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Women's Mental Wellness Service

The vision and mission of Women's Mental Wellness Service is to support KKH, to lead in excellent, holistic and compassionate care for Women and Children through:

  • promoting awareness and enhance emotional wellness,
  • providing comprehensive evaluation and holistic care to women who suffer from a spectrum of emotional challenges and psychiatric disorders
  • improving the lives of women, their families and caregivers.

Clinical care will be complemented by research and dissemination of important findings that emerge across the field of women's mental health.

Develop and advance the field of women’s mental health, and contribute to the academic knowledge and capabilities of healthcare professionals.

Women with the following conditions can expect to be provided with the highest level of personalised care

Psychiatric disorders during pregnancy and the postpartum (e.g. depression, anxiety)

Although pregnancy has typically been considered a time of emotional well-being, studies suggest that up to 20% of women suffer from mood or anxiety disorders during pregnancy. During the postpartum period, about 80% of women experience some type of mood disturbance.

For most, the symptoms are mild and short-lived (postnatal blues); however, about 10-15% of postnatal women develop more significant symptoms of depression or anxiety.

Particularly vulnerable are those women with histories of psychiatric illness, previous pregnancy-related disorders, difficult childhood experiences and marital problems. Left untreated, psychiatric illness can affect the well-being of the mother and growing fetus, and affect the ability of the afflicted mother to bond with her child.

It has been shown that children of depressed mothers are at risk of being slower intellectually and emotionally. With appropriate treatment, which may include medications that are compatible with pregnancy and breastfeeding, the afflicted woman can recover, and regain optimal functioning to prepare for the birth, and to care for her baby.

If you need information or advice about getting help for postnatal depression, drop us an email at We will reply within 3 to 5 working days.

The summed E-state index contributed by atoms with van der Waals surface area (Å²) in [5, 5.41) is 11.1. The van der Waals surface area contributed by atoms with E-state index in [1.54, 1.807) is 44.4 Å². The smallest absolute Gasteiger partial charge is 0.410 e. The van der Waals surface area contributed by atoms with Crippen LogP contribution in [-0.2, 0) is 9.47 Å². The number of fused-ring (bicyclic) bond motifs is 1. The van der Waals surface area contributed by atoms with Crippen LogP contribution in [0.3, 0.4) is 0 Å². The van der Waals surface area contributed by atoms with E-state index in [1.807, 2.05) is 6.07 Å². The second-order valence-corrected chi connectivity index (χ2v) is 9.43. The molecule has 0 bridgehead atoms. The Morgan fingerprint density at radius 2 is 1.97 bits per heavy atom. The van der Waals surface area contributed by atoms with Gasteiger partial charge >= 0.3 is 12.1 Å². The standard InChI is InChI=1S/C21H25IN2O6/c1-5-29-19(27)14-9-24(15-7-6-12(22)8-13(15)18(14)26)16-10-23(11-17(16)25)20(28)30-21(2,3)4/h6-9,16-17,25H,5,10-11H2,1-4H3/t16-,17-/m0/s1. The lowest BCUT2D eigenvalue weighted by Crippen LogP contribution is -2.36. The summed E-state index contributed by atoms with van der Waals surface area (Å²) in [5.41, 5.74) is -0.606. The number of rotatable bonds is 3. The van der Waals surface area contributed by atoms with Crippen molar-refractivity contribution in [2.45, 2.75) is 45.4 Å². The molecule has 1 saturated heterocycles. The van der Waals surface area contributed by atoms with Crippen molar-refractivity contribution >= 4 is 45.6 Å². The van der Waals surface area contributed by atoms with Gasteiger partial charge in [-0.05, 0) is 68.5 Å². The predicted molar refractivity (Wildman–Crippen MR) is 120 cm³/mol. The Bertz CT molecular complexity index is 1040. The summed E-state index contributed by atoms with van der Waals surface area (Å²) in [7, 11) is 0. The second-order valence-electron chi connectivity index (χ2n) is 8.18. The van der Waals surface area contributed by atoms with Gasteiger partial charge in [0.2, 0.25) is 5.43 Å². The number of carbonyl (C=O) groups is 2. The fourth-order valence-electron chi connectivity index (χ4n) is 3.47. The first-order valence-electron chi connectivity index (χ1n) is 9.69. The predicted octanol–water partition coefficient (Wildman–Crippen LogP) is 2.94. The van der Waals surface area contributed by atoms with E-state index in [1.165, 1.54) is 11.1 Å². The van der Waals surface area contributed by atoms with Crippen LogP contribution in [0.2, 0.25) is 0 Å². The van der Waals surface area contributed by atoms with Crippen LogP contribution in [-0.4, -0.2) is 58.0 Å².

Psychiatric disorders related to infertility and assisted reproduction

Infertility can affect a woman’s sense of well-being, and the stress of undergoing infertility treatments can be immense, often experienced as an emotional roller-coaster ride. Depression and anxiety can often set in, and this in turn can possibly lower the chances of conception. Therapy, counselling, and where necessary, medication, can be provided to enable the woman to overcome her emotional difficulties, and cope better.

Psychiatric disorders related to pregnancy loss (abortion, miscarriage, stillbirth)

Women who have had a pregnancy loss, whether intentional or not, are at an increased risk of depression, and other emotional symptoms. Often, these psychological issues will resurface again during a subsequent pregnancy.

Premenstrual Dysphoric Disorder (depression during the premenstrual period)

Many women in their reproductive years experience transient physical and emotional changes around the time of their period; usually, these symptoms are mild and tolerable. Premenstrual dysphoric disorder (PMDD) is a more severe form of premenstrual syndrome affecting about 5% of women in their reproductive years, and is characterized by more significant premenstrual mood disturbance.

Symptoms include irritability, depressed mood, anxiety, as well as the usual physical symptoms. These symptoms emerge one to two weeks preceding menses and resolve completely with the onset of menses, and result in marked social or occupational impairment, especially in interpersonal functioning. With appropriate treatment, women can expect to be relieved.

The menopause transition and depression

Not uncommonly, women who are experiencing menopause can experience physical symptoms as well as emotional symptoms, such as depression, anxiety and insomnia. For those with prominent emotional symptoms, psychological therapy and medication can be beneficial in alleviating the distress.


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